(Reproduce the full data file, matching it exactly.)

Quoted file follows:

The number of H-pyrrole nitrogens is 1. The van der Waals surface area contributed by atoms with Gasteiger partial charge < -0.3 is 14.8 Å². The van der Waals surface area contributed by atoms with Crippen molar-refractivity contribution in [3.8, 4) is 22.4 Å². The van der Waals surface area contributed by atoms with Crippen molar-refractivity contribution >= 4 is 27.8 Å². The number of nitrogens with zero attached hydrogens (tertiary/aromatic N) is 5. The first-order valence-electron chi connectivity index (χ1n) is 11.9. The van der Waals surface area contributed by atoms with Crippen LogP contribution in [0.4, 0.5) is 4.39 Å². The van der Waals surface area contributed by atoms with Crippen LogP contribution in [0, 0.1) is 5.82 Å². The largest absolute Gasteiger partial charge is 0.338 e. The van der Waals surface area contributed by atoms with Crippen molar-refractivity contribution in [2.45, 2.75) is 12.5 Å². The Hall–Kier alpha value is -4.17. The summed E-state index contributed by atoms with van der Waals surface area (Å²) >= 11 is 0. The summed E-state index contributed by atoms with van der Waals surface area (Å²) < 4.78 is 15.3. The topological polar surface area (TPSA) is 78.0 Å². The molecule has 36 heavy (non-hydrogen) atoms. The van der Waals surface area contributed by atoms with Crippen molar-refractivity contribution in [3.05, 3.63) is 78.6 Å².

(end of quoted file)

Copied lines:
The number of H-pyrrole nitrogens is 1. The van der Waals surface area contributed by atoms with Gasteiger partial charge < -0.3 is 14.8 Å². The van der Waals surface area contributed by atoms with Crippen molar-refractivity contribution in [3.8, 4) is 22.4 Å². The van der Waals surface area contributed by atoms with Crippen molar-refractivity contribution >= 4 is 27.8 Å². The number of nitrogens with zero attached hydrogens (tertiary/aromatic N) is 5. The first-order valence-electron chi connectivity index (χ1n) is 11.9. The van der Waals surface area contributed by atoms with Crippen LogP contribution in [0.4, 0.5) is 4.39 Å². The van der Waals surface area contributed by atoms with Crippen LogP contribution in [0, 0.1) is 5.82 Å². The largest absolute Gasteiger partial charge is 0.338 e. The van der Waals surface area contributed by atoms with Crippen molar-refractivity contribution in [2.45, 2.75) is 12.5 Å². The Hall–Kier alpha value is -4.17. The summed E-state index contributed by atoms with van der Waals surface area (Å²) >= 11 is 0. The summed E-state index contributed by atoms with van der Waals surface area (Å²) < 4.78 is 15.3. The topological polar surface area (TPSA) is 78.0 Å². The molecule has 36 heavy (non-hydrogen) atoms. The van der Waals surface area contributed by atoms with Crippen molar-refractivity contribution in [3.05, 3.63) is 78.6 Å².